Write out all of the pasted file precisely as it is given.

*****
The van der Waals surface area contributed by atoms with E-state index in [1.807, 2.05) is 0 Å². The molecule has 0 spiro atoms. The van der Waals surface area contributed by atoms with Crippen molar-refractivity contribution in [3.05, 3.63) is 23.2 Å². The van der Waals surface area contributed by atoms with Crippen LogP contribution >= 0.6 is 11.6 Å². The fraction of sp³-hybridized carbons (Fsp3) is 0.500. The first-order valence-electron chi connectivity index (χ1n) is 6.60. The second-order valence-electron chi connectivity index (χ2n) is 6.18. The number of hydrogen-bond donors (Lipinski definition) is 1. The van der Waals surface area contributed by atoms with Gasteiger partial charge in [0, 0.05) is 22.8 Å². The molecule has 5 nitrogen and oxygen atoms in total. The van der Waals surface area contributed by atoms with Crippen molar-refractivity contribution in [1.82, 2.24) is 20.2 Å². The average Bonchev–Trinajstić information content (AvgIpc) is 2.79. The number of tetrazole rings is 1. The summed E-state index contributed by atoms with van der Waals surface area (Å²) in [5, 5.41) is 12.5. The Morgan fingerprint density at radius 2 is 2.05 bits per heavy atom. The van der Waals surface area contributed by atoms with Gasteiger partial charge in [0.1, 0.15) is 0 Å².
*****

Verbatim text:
The van der Waals surface area contributed by atoms with E-state index in [1.807, 2.05) is 0 Å². The molecule has 0 spiro atoms. The van der Waals surface area contributed by atoms with Crippen molar-refractivity contribution in [3.05, 3.63) is 23.2 Å². The van der Waals surface area contributed by atoms with Crippen LogP contribution >= 0.6 is 11.6 Å². The fraction of sp³-hybridized carbons (Fsp3) is 0.500. The first-order valence-electron chi connectivity index (χ1n) is 6.60. The second-order valence-electron chi connectivity index (χ2n) is 6.18. The number of hydrogen-bond donors (Lipinski definition) is 1. The van der Waals surface area contributed by atoms with Gasteiger partial charge in [0, 0.05) is 22.8 Å². The molecule has 5 nitrogen and oxygen atoms in total. The van der Waals surface area contributed by atoms with Crippen molar-refractivity contribution in [1.82, 2.24) is 20.2 Å². The average Bonchev–Trinajstić information content (AvgIpc) is 2.79. The number of tetrazole rings is 1. The summed E-state index contributed by atoms with van der Waals surface area (Å²) in [5, 5.41) is 12.5. The Morgan fingerprint density at radius 2 is 2.05 bits per heavy atom. The van der Waals surface area contributed by atoms with Gasteiger partial charge in [0.1, 0.15) is 0 Å².